Modification Date: 2013-03-25 08:44:38
Member of Group: Crystal
Low Titanium Cone 6-9 Glaze
|Ferro Frit 3110||50.0|
|Rate (C)||Temp (C)||Hold (Min)||Step|
Purpose: To alter the shape of the crystals from broad "geranium" petals to
narrow "dandelion" or "aster" petals by using tin.
Tin Foil 2 is an excellent low-titanium glaze; in fact, it makes an excellent
no-titanium glaze if you just leave the titanium out. On porcelain it
has a very transparent ground, though this does not necessarily hold true
on stoneware. I decided to try adding tin to the glaze when I noticed the
very interesting effect that chrome-tin pinks had on the crystals; the nearly
complete change in character from a flower to a lily-pad. Most of this effect
is due to chrome, but with chrome being a powerful colorant I didn't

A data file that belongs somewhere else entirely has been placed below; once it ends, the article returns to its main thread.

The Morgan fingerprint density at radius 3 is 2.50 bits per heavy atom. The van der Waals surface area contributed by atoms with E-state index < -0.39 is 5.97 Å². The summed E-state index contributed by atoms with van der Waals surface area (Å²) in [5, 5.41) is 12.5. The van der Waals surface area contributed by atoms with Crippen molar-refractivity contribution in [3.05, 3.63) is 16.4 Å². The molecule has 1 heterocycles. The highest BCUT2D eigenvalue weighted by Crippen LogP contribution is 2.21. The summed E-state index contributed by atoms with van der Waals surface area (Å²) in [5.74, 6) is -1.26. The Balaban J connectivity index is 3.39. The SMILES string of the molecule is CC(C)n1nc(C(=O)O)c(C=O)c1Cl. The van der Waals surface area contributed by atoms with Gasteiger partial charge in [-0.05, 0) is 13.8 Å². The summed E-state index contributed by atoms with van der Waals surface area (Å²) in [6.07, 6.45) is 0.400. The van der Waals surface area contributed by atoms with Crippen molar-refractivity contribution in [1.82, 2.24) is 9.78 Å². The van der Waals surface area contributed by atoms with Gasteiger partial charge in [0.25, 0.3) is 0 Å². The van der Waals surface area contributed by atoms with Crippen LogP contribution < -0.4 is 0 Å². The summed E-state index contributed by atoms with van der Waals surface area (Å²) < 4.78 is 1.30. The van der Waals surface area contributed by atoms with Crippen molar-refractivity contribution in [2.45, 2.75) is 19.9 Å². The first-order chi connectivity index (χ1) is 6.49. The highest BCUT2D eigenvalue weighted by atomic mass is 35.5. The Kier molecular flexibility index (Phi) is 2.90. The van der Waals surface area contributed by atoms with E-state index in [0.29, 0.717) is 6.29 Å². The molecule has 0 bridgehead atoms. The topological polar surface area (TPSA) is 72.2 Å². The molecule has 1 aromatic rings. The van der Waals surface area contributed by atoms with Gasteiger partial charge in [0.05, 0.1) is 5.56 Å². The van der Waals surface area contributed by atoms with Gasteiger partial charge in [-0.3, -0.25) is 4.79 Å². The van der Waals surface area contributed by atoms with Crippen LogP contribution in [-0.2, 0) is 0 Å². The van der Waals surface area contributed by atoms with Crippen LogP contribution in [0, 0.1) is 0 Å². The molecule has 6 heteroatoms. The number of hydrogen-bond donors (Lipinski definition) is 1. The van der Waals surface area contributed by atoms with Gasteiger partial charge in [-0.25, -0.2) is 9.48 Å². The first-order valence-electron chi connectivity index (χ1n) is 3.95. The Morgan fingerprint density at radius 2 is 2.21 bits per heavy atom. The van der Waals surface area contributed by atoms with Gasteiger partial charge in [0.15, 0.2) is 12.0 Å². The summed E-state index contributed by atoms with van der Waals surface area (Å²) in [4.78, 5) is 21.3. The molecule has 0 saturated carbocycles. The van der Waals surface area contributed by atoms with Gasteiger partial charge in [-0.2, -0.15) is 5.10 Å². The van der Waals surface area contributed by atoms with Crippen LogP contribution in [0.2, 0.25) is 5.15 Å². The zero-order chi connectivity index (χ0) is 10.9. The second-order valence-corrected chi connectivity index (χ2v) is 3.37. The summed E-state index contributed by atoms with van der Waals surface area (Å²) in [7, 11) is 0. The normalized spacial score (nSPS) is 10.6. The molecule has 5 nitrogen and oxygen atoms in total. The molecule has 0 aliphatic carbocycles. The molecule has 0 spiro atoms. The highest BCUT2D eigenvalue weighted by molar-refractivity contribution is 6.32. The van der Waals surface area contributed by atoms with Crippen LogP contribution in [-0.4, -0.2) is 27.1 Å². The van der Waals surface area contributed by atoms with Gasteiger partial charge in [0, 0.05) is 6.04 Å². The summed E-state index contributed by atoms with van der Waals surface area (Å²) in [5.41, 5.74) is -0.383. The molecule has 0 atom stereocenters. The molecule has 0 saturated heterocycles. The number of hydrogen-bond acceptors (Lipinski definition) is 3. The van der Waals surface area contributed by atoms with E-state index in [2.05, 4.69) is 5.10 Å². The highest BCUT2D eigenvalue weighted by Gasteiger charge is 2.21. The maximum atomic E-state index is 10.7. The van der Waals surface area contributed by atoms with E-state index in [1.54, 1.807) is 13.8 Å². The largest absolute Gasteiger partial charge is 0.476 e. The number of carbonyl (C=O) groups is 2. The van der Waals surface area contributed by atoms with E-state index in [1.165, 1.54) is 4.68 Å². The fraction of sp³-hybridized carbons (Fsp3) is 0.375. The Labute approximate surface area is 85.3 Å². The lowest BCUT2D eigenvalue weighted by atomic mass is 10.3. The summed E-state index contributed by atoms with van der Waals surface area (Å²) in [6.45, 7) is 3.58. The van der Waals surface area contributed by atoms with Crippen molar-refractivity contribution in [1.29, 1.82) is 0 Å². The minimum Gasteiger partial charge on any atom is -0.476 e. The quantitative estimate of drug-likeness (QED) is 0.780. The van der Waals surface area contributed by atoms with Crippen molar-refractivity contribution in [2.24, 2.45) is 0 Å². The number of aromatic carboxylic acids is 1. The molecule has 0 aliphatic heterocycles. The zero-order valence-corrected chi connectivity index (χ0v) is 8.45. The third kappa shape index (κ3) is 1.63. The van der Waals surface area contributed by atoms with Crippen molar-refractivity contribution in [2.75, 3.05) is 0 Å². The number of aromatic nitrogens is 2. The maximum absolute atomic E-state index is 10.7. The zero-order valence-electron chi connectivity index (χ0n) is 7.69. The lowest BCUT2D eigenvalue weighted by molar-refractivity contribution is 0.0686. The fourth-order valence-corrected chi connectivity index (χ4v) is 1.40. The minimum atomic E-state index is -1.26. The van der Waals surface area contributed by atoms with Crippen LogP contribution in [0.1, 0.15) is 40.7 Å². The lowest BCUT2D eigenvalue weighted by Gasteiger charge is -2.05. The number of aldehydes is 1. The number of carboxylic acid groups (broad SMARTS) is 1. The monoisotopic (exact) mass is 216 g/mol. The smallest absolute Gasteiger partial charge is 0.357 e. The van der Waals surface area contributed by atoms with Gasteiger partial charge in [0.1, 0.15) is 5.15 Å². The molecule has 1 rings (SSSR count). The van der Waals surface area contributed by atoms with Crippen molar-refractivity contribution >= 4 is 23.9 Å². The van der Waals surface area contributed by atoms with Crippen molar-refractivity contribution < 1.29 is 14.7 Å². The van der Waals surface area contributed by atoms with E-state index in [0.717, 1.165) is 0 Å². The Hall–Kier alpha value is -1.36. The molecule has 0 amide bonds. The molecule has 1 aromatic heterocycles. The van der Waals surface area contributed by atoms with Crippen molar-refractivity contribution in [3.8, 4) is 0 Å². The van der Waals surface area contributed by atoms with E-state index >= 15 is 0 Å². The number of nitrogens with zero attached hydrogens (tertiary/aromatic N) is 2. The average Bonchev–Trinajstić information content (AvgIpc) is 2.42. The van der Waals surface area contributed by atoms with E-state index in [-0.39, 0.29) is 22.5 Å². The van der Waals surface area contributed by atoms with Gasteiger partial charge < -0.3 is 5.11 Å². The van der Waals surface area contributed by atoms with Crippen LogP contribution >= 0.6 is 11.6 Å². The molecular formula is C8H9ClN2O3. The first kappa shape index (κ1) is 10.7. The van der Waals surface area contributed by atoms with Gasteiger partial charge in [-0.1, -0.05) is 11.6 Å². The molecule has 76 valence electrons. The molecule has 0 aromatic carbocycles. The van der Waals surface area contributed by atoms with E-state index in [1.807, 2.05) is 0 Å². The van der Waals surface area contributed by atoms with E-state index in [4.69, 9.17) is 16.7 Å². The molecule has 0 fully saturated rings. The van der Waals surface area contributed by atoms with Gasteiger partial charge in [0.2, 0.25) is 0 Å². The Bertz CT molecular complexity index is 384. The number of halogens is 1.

want to use it. Tin is generally thought of as an opacifier, but in small
amounts like this its only real effect is to change the shape of the crystals,
so instead of a daisy one has a dandelion. Tin Foil 2 crystals are very
opaque which makes this an excellent glaze for use with copper colorants.
The ground is often slightly yellowish by itself, often varying the color response
of cobalt toward cyan.
Tin Foil has always been an exceptionally reliable glaze for me. I
found out that the original would go down to D5 quite by accident one day
when the power went out at that temperature. After two hours soaking at
1000°C, I had lovely crystals about 2 cm in diameter.
It's been my experience that crystal growth slows down proportionally
to the amount of tin in the glaze; so much so that if you add about 4%
tin you can grow only a few crystals no more than a centimeter in diameter
even after a three hour soak.
Crystal Glaze Variations - Crystal Shape
Crystals produced by this glaze have many narrow "petals" instead of only a few (or one) large, broad petal. Aster or dandelion shaped crystals, ends are often "frilly."
Glaze Color - Turquoise, Cyan
When used with up to 2% copper carbonate, magnificent true turquoises and cyans result (due to interaction with tin and calcium).
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By Tony Hansen+